Building web page layers
The z-index is probably my favourite CSS property to work with. The z-index of a page element is its stacking order in the document. To simplify this down let’s say you have 10 div’s / blocks on your page, each the same size. Div’s are block level elements and each of them would struggle for their nearest space and push the next one below it leading to a line of div’s down the page. By placing a position like absolute on the div’s and setting z-indexes on them you can place them on top or below each other in whatever order you want. What you can consider the default document z-index is 0. Your actual page will be at this z-index, and you can develop your elements to sit above or below it, or you can technically set the default document z-index to a different value by using a container. There is a number of ways to position z-index elements, by using a margin etc. and by setting a relative position on the containing element.
Absolute positioning can cause issues in some browsers and setting z-index properties on all your absolutely positioned elements can help stop these bugs. When you’re actually positioning your elements take care about things like menus and fixed elements. If you have a document with a complex stacking order make sure to test how fixed elements stack against page elements as the window scrolls.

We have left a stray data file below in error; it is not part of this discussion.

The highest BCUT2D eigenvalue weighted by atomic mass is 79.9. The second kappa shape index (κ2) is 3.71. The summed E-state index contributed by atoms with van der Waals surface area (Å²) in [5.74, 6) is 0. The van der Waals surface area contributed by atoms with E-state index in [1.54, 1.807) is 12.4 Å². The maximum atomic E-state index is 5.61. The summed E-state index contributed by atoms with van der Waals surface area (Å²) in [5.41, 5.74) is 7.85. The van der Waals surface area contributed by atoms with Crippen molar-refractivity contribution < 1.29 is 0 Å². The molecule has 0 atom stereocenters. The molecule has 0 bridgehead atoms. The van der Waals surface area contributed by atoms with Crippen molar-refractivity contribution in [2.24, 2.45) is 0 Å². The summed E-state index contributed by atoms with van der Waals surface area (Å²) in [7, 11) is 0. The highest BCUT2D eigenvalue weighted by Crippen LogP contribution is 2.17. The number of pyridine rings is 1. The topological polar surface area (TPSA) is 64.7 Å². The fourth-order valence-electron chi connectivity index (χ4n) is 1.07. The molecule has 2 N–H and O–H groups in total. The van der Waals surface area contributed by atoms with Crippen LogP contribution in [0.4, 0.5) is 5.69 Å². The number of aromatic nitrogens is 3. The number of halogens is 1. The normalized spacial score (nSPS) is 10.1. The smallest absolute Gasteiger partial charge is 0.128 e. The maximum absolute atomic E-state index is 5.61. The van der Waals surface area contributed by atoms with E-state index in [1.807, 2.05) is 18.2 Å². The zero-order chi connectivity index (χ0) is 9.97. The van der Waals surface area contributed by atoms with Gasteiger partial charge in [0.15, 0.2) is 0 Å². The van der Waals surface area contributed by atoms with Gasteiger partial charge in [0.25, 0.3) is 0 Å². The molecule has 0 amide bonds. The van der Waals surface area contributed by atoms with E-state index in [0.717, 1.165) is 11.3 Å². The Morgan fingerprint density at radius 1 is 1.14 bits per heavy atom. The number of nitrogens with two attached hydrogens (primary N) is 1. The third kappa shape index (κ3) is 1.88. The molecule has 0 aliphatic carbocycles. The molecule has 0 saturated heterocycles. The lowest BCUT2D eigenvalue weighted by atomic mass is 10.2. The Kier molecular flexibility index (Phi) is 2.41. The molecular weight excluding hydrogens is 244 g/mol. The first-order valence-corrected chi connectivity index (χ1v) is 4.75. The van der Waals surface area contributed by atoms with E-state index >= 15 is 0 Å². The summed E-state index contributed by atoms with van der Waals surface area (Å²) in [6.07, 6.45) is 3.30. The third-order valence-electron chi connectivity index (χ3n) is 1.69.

CSS3 and the z-index
A lot of CSS3 effects are based on the z-index and stacking. You may find across the web complex and very beautiful buttons with animated hover effects, borders and shadows. A lot of these will be built using :before or :after pseudo elements and stacking using z-indexes. You can actually place div’s within div’s and animate the layers of the stack in different ways. You can also change the z-index on hover and other events and create some interesting effects. There is no end to actually what you can do and the only way to experience the power of the z-index is to experiment. Think of something crazy and complex that requires different layers and try to build it.